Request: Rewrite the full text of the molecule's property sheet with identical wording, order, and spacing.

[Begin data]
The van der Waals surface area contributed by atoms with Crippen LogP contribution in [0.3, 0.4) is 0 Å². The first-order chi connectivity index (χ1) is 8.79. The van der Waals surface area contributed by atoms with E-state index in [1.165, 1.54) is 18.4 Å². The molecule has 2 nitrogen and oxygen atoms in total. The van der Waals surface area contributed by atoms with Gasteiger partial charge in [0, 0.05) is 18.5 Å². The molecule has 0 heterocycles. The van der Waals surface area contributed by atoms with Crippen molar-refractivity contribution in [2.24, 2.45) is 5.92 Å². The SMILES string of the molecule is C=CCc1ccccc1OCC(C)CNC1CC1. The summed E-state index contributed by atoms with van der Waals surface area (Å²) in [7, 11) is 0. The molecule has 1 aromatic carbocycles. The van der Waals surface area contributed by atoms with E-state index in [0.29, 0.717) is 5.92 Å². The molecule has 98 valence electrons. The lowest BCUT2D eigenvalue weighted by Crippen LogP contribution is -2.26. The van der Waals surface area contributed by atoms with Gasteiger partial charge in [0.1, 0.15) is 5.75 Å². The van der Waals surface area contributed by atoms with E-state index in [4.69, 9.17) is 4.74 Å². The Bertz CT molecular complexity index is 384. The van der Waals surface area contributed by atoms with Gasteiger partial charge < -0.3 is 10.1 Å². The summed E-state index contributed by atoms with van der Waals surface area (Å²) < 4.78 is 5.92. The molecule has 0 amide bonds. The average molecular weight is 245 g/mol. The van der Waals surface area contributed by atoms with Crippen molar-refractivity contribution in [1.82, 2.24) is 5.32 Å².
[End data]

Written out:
The van der Waals surface area contributed by atoms with Crippen LogP contribution in [0.3, 0.4) is 0 Å². The first-order chi connectivity index (χ1) is 8.79. The van der Waals surface area contributed by atoms with E-state index in [1.165, 1.54) is 18.4 Å². The molecule has 2 nitrogen and oxygen atoms in total. The van der Waals surface area contributed by atoms with Gasteiger partial charge in [0, 0.05) is 18.5 Å². The molecule has 0 heterocycles. The van der Waals surface area contributed by atoms with Crippen molar-refractivity contribution in [2.24, 2.45) is 5.92 Å². The SMILES string of the molecule is C=CCc1ccccc1OCC(C)CNC1CC1. The summed E-state index contributed by atoms with van der Waals surface area (Å²) in [7, 11) is 0. The molecule has 1 aromatic carbocycles. The van der Waals surface area contributed by atoms with E-state index in [0.29, 0.717) is 5.92 Å². The molecule has 98 valence electrons. The lowest BCUT2D eigenvalue weighted by Crippen LogP contribution is -2.26. The van der Waals surface area contributed by atoms with Gasteiger partial charge in [0.1, 0.15) is 5.75 Å². The van der Waals surface area contributed by atoms with E-state index in [4.69, 9.17) is 4.74 Å². The Bertz CT molecular complexity index is 384. The van der Waals surface area contributed by atoms with Gasteiger partial charge < -0.3 is 10.1 Å². The summed E-state index contributed by atoms with van der Waals surface area (Å²) < 4.78 is 5.92. The molecule has 0 amide bonds. The average molecular weight is 245 g/mol. The van der Waals surface area contributed by atoms with Crippen molar-refractivity contribution in [1.82, 2.24) is 5.32 Å².